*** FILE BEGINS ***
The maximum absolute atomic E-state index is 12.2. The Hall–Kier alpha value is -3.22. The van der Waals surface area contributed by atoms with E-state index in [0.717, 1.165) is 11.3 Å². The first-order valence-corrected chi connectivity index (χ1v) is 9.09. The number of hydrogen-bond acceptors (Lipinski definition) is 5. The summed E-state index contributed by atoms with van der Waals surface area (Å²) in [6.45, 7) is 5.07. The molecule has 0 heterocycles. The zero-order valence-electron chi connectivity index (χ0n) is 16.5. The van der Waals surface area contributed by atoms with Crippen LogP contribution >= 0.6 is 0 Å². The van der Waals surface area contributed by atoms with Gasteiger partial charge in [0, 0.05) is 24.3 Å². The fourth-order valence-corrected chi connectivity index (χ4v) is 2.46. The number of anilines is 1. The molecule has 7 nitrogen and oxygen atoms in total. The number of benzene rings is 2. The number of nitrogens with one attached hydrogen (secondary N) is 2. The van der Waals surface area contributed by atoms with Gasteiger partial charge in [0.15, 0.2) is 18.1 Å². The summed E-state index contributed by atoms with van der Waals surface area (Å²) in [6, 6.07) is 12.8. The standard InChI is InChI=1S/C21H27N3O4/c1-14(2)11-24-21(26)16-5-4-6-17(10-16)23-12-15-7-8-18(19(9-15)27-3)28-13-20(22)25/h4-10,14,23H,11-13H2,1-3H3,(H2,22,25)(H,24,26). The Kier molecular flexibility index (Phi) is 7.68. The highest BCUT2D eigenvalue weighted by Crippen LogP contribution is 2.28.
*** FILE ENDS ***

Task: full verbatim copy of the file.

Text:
The maximum absolute atomic E-state index is 12.2. The Hall–Kier alpha value is -3.22. The van der Waals surface area contributed by atoms with E-state index in [0.717, 1.165) is 11.3 Å². The first-order valence-corrected chi connectivity index (χ1v) is 9.09. The number of hydrogen-bond acceptors (Lipinski definition) is 5. The summed E-state index contributed by atoms with van der Waals surface area (Å²) in [6.45, 7) is 5.07. The molecule has 0 heterocycles. The zero-order valence-electron chi connectivity index (χ0n) is 16.5. The van der Waals surface area contributed by atoms with Crippen LogP contribution >= 0.6 is 0 Å². The van der Waals surface area contributed by atoms with Gasteiger partial charge in [0, 0.05) is 24.3 Å². The fourth-order valence-corrected chi connectivity index (χ4v) is 2.46. The number of anilines is 1. The molecule has 7 nitrogen and oxygen atoms in total. The number of benzene rings is 2. The number of nitrogens with one attached hydrogen (secondary N) is 2. The van der Waals surface area contributed by atoms with Gasteiger partial charge in [0.15, 0.2) is 18.1 Å². The summed E-state index contributed by atoms with van der Waals surface area (Å²) in [6, 6.07) is 12.8. The standard InChI is InChI=1S/C21H27N3O4/c1-14(2)11-24-21(26)16-5-4-6-17(10-16)23-12-15-7-8-18(19(9-15)27-3)28-13-20(22)25/h4-10,14,23H,11-13H2,1-3H3,(H2,22,25)(H,24,26). The Kier molecular flexibility index (Phi) is 7.68. The highest BCUT2D eigenvalue weighted by Crippen LogP contribution is 2.28.